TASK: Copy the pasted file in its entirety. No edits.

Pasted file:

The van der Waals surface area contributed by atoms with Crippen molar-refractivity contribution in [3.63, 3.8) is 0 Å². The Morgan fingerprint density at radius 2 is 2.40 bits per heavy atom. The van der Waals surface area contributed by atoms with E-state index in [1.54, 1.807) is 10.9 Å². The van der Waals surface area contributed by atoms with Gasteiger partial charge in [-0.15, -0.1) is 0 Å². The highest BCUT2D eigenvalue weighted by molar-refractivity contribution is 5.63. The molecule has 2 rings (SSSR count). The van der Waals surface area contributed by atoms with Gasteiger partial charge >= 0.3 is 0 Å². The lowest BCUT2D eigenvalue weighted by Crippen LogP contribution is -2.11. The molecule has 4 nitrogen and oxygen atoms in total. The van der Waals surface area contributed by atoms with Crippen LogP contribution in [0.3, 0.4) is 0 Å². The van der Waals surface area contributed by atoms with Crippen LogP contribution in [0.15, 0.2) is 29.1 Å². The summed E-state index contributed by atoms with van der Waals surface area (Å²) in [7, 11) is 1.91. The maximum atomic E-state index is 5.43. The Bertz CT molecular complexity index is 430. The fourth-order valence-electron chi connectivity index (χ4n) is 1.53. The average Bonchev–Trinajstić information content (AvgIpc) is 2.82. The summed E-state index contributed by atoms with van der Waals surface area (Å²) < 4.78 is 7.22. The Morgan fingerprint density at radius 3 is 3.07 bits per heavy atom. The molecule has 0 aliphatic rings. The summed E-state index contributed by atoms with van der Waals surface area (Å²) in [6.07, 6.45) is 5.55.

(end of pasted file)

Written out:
The van der Waals surface area contributed by atoms with Crippen molar-refractivity contribution in [3.63, 3.8) is 0 Å². The Morgan fingerprint density at radius 2 is 2.40 bits per heavy atom. The van der Waals surface area contributed by atoms with E-state index in [1.54, 1.807) is 10.9 Å². The van der Waals surface area contributed by atoms with Gasteiger partial charge in [-0.15, -0.1) is 0 Å². The highest BCUT2D eigenvalue weighted by molar-refractivity contribution is 5.63. The molecule has 2 rings (SSSR count). The van der Waals surface area contributed by atoms with Gasteiger partial charge >= 0.3 is 0 Å². The lowest BCUT2D eigenvalue weighted by Crippen LogP contribution is -2.11. The molecule has 4 nitrogen and oxygen atoms in total. The van der Waals surface area contributed by atoms with Crippen LogP contribution in [0.3, 0.4) is 0 Å². The van der Waals surface area contributed by atoms with Crippen LogP contribution in [0.15, 0.2) is 29.1 Å². The summed E-state index contributed by atoms with van der Waals surface area (Å²) in [7, 11) is 1.91. The maximum atomic E-state index is 5.43. The Bertz CT molecular complexity index is 430. The fourth-order valence-electron chi connectivity index (χ4n) is 1.53. The average Bonchev–Trinajstić information content (AvgIpc) is 2.82. The summed E-state index contributed by atoms with van der Waals surface area (Å²) < 4.78 is 7.22. The Morgan fingerprint density at radius 3 is 3.07 bits per heavy atom. The molecule has 0 aliphatic rings. The summed E-state index contributed by atoms with van der Waals surface area (Å²) in [6.07, 6.45) is 5.55.